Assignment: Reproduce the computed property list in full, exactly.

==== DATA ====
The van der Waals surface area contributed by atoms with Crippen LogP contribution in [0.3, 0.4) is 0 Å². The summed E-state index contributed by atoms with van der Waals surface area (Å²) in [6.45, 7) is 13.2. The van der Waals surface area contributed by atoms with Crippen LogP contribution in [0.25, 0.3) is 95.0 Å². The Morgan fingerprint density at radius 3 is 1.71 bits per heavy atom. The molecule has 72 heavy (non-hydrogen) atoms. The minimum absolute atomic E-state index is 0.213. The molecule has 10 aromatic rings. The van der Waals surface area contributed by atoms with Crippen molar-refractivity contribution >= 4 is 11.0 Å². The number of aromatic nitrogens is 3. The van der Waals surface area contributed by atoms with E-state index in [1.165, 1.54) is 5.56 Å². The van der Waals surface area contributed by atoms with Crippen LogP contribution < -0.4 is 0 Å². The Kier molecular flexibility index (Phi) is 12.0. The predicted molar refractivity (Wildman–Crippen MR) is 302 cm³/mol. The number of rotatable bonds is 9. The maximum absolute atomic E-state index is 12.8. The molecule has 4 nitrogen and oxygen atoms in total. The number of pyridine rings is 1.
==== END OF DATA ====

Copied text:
The van der Waals surface area contributed by atoms with Crippen LogP contribution in [0.3, 0.4) is 0 Å². The summed E-state index contributed by atoms with van der Waals surface area (Å²) in [6.45, 7) is 13.2. The van der Waals surface area contributed by atoms with Crippen LogP contribution in [0.25, 0.3) is 95.0 Å². The Morgan fingerprint density at radius 3 is 1.71 bits per heavy atom. The molecule has 72 heavy (non-hydrogen) atoms. The minimum absolute atomic E-state index is 0.213. The molecule has 10 aromatic rings. The van der Waals surface area contributed by atoms with Crippen molar-refractivity contribution >= 4 is 11.0 Å². The number of aromatic nitrogens is 3. The van der Waals surface area contributed by atoms with E-state index in [1.165, 1.54) is 5.56 Å². The van der Waals surface area contributed by atoms with Crippen LogP contribution < -0.4 is 0 Å². The Kier molecular flexibility index (Phi) is 12.0. The predicted molar refractivity (Wildman–Crippen MR) is 302 cm³/mol. The number of rotatable bonds is 9. The maximum absolute atomic E-state index is 12.8. The molecule has 4 nitrogen and oxygen atoms in total. The number of pyridine rings is 1.